I toned it down, so... ♪ ♪ - To be honest, instead of cooking and serving people my food, I really wish I were sitting down in the dining room and being served myself.
All this food looks great.
Owen, would you crack three eggs in there?
It's the Eastern North Caroline style fish stew with bacon and eggs.
- Are you gonna selfie it?
- I'm scared to see myself.
Oh, my Lord!
- Did you have fun?
- I did.
- I did.
♪ ♪ [thunder rumbles] - Hey.
- Sorry, I had to take care of some personnel issues.
How you doing?
- I'm good.
How are you?
- I'm all right, yeah.
- You see our little hoshi-- How do you say it?
You know, when they hang the persimmons and they massage-- - I don't know how to say it, but yes, I see it.
- They're such a beautiful fruit.
I would have completely missed the boat if I made a persimmon show and did not have Bill Smith make his world-famous persimmon pudding.
All right, so what do we got?
- All right, here we go.
Those are wild persimmons.
They're bright orange.
- So they're only about that big.
- Yeah, and they're everywhere, and they're something of a nuisance, because they attract possums and wasps and stuff.
- Your persimmon pudding is the only one I've ever had that I liked.
- It's one of the top two or three things we make at Crook's honestly.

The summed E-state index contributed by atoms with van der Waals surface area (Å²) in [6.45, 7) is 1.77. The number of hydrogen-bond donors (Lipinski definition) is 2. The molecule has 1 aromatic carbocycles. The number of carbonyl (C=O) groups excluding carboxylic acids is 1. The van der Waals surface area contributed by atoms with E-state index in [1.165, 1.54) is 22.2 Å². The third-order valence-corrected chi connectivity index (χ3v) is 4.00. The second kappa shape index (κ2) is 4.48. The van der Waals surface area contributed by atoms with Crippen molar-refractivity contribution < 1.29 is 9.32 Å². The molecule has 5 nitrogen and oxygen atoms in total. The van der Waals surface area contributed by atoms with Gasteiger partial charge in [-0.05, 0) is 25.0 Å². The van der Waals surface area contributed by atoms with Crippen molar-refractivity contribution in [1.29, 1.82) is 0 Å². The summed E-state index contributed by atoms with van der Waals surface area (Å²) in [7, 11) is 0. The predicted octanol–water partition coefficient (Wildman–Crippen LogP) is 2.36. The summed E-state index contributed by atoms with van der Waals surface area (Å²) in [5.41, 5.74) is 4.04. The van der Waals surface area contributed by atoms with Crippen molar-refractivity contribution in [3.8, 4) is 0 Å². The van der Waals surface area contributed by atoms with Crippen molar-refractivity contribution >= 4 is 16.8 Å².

This is, like, real fluffy, and it's like a soufflé almost, and it's got equal parts buttermilk and fruit, which is really weird.
This recipe was in the box at Crook's.
I'm guessing it's Bill's.
- When he says this is one of Bill's original recipes, he's talking about Bill Neal, who was the-- - Right, the founder of Crook's.
- The founder of Crook's Corner and was the godfather of Southern food.
He first was the first person who kind of exalted in the restaurant setting.
- Okay, so wild persimmons... - Wild persimmons.
- Go in the food mill.
- In the food mill.
- Could you do this with a non-wild--what would you call that--a domesticated-- - They behave differently.
- Oh, they do?
- Yeah, they have a different moisture content.
♪ ♪ - It's such a beautiful color.
- It's a wonderful color.
I know, I love it.
♪ ♪ - Look how beautiful that is.
♪ ♪ - I used to cook for a living.
Theo, we were driving to school and he says, "Yeah, Daddy has three jobs.
"One is running Chef & the Farmer.
"One is painting.
"And one is taking care of us.
"And you've only got one job, and that's just signing your books all the time."
- Was that praise or accusation?
- It was--it was confusion.
- Oh, I see.
- Which I have cleared up.
[laughter] All right, so I greased that, so then we gotta put this and the sugar in the mixer.
♪ ♪ So how much sugar?
- We need a cup and a half.
- So we're gonna cream this?
- Yeah, just fluff it.
♪ ♪ All right, we'll just let 'em drop in one at a time.
All recipes for cakes and stuff just say add eggs one at a time and then let it be absorbed.
- Why is that?
- I don't know.
I just do what they say usually.
- Me too.
All right, so you're gonna add the persimmon here.
- This all goes in there.
- There's a lot of persimmon in here.
- It's four cups of persimmon and four cups of buttermilk.
All right, so we're gonna put all the dry ingredients together, and we're gonna add the buttermilk.
I'm thinking we can probably stir the dry ingredients into that bowl.
- But we don't have enough buttermilk there.
- We don't.